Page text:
Hi Anna, I hope you are doing well. Let me preface this email by saying that I am currently reading your book Forex for Beginners and nearly completed your book about VPA as you recommended so, it’s ok to answer my questions with the response “keep reading”. It seems to me that VPA is best used for market orders and no so much with limit orders. Is this correct? Also, since I’ve primarily in my past only done limit orders based on support and resistance I’ve been challenged trying to time my entry based on VPA. just this morning I jumped in too soon and was stopped out. And later in the day the pair AUDUSD moved in the predicted direction. Any advice on timing the entry better? Do I need to reprogram myself and enter trades that may be out of my support and resistance zones? Thanks so much.
Many thanks for your email and thank you for investing in my books, which I hope you are continuing to read and enjoy:)
With regard to your question – I have never used a limit order in my entire trading career, only market orders. Part of the reason is that I have always been able to be in front of my screen all day, ( I am very lucky) so have never felt the need to use LMT or other orders. I do accept of course that not everyone is as fortunate as me, and there is a place for all these types of orders, along with the trailing stop. For me however, when I decide to enter the market I like to get in – I guess it is a personal thing. If we take a simple example such as a breakout. The market has been in congestion, then the first candle breaks well above the recent resistance in a bullish move. Now we are looking to enter and open with a market order, with the stop loss BELOW the recent floor of support – a natural area of price protection.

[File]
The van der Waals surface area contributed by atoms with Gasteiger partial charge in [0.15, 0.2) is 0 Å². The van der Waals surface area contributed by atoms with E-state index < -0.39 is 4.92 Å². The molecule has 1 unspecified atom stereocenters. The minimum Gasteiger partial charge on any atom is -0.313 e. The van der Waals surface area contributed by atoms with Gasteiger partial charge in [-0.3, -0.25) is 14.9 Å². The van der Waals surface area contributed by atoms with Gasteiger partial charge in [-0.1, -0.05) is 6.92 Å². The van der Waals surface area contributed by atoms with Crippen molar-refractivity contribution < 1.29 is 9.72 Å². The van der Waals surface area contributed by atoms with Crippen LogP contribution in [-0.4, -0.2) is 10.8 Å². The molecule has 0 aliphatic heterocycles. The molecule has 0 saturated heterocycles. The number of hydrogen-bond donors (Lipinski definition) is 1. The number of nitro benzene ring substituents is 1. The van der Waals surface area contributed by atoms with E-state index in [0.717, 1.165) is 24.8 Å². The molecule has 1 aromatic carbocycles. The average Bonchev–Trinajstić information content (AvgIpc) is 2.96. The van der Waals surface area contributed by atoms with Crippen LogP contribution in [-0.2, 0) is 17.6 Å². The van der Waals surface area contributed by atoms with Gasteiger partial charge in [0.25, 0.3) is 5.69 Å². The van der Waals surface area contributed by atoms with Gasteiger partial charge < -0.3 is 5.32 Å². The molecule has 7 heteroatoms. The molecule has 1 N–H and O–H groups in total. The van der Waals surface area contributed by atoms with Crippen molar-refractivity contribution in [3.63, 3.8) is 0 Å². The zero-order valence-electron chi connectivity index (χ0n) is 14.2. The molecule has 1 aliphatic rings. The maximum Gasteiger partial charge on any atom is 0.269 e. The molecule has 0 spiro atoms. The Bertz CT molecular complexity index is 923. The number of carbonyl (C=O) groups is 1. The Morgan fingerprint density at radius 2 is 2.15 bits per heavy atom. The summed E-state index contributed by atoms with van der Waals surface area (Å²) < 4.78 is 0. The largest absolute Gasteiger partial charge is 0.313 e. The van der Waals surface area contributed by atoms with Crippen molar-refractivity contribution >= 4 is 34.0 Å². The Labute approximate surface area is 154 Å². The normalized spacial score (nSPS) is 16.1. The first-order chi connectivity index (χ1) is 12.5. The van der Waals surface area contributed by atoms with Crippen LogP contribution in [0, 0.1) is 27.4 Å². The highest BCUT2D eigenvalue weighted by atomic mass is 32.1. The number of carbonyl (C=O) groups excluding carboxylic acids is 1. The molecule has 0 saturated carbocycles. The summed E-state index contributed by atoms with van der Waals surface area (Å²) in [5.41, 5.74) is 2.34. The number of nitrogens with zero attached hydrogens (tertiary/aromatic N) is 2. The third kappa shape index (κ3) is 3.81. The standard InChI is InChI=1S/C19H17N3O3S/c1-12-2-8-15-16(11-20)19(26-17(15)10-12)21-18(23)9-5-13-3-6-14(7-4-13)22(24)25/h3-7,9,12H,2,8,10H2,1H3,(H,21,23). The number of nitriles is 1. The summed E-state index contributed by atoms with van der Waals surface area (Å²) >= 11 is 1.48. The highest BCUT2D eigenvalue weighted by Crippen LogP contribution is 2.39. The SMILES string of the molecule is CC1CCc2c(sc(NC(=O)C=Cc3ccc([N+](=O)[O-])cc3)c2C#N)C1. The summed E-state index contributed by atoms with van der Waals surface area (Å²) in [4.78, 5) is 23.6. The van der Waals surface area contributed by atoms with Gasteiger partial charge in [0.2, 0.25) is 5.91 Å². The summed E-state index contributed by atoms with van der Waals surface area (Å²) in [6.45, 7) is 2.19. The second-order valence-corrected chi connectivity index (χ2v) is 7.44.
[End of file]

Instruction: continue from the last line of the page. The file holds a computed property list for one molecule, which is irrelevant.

Stop loss placement is an art not a science and the market gives us natural barriers to place our stops – above or below the support/resistance regions in congestion. So they are great for stop loss position and management as well as for possible pause and reversals etc. Many traders believe that volume price analysis stops at an analysis of the volume price relationship. It does not. VPA embraces the other building blocks of technical analysis including candles, candle patterns and support and resistance. This creates a complete methodology which then underpins all your trading decisions.
Support and resistance is one of the cornerstones. These phases of price action are where trends are created and borne. Many traders become frustrated when markets move sideways, but these are the most exciting areas of price action. All that’s required is patience. Its not a question of if, but when, and any move away is then confirmed with VPA. These then become the perfect place for positioning your stop loss, either above or below, as long as this does not breach your risk and money management rules. I hope the above helps and I would try using market orders once your analysis suggests its time to enter. You are more in control rather then waiting for a limit order to be triggered. Hope this helps and thanks once again